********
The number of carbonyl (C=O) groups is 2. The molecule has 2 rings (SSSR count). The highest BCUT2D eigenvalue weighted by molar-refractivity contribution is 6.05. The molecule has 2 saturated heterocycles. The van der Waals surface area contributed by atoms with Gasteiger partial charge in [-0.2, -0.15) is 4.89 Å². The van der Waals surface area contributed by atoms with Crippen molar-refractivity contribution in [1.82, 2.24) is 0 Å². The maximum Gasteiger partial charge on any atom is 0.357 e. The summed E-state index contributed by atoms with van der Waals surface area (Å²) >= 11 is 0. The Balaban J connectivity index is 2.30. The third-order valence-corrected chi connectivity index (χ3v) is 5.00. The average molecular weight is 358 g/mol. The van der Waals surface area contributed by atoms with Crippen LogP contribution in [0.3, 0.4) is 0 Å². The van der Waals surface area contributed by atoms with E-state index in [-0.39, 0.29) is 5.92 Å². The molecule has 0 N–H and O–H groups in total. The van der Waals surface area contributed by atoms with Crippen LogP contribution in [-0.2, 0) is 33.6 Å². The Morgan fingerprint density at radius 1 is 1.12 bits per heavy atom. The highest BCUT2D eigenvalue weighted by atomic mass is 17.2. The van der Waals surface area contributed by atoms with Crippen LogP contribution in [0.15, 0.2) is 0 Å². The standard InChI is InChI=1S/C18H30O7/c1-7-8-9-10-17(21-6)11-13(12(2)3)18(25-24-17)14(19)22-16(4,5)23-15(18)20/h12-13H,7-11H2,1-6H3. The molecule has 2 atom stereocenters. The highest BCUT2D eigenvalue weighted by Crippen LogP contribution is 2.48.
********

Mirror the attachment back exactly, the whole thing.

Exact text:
The number of carbonyl (C=O) groups is 2. The molecule has 2 rings (SSSR count). The highest BCUT2D eigenvalue weighted by molar-refractivity contribution is 6.05. The molecule has 2 saturated heterocycles. The van der Waals surface area contributed by atoms with Gasteiger partial charge in [-0.2, -0.15) is 4.89 Å². The van der Waals surface area contributed by atoms with Crippen molar-refractivity contribution in [1.82, 2.24) is 0 Å². The maximum Gasteiger partial charge on any atom is 0.357 e. The summed E-state index contributed by atoms with van der Waals surface area (Å²) >= 11 is 0. The Balaban J connectivity index is 2.30. The third-order valence-corrected chi connectivity index (χ3v) is 5.00. The average molecular weight is 358 g/mol. The van der Waals surface area contributed by atoms with Crippen LogP contribution in [0.3, 0.4) is 0 Å². The van der Waals surface area contributed by atoms with E-state index in [-0.39, 0.29) is 5.92 Å². The molecule has 0 N–H and O–H groups in total. The van der Waals surface area contributed by atoms with Crippen LogP contribution in [-0.2, 0) is 33.6 Å². The Morgan fingerprint density at radius 1 is 1.12 bits per heavy atom. The highest BCUT2D eigenvalue weighted by atomic mass is 17.2. The van der Waals surface area contributed by atoms with Crippen LogP contribution in [0.15, 0.2) is 0 Å². The standard InChI is InChI=1S/C18H30O7/c1-7-8-9-10-17(21-6)11-13(12(2)3)18(25-24-17)14(19)22-16(4,5)23-15(18)20/h12-13H,7-11H2,1-6H3. The molecule has 2 atom stereocenters. The highest BCUT2D eigenvalue weighted by Crippen LogP contribution is 2.48.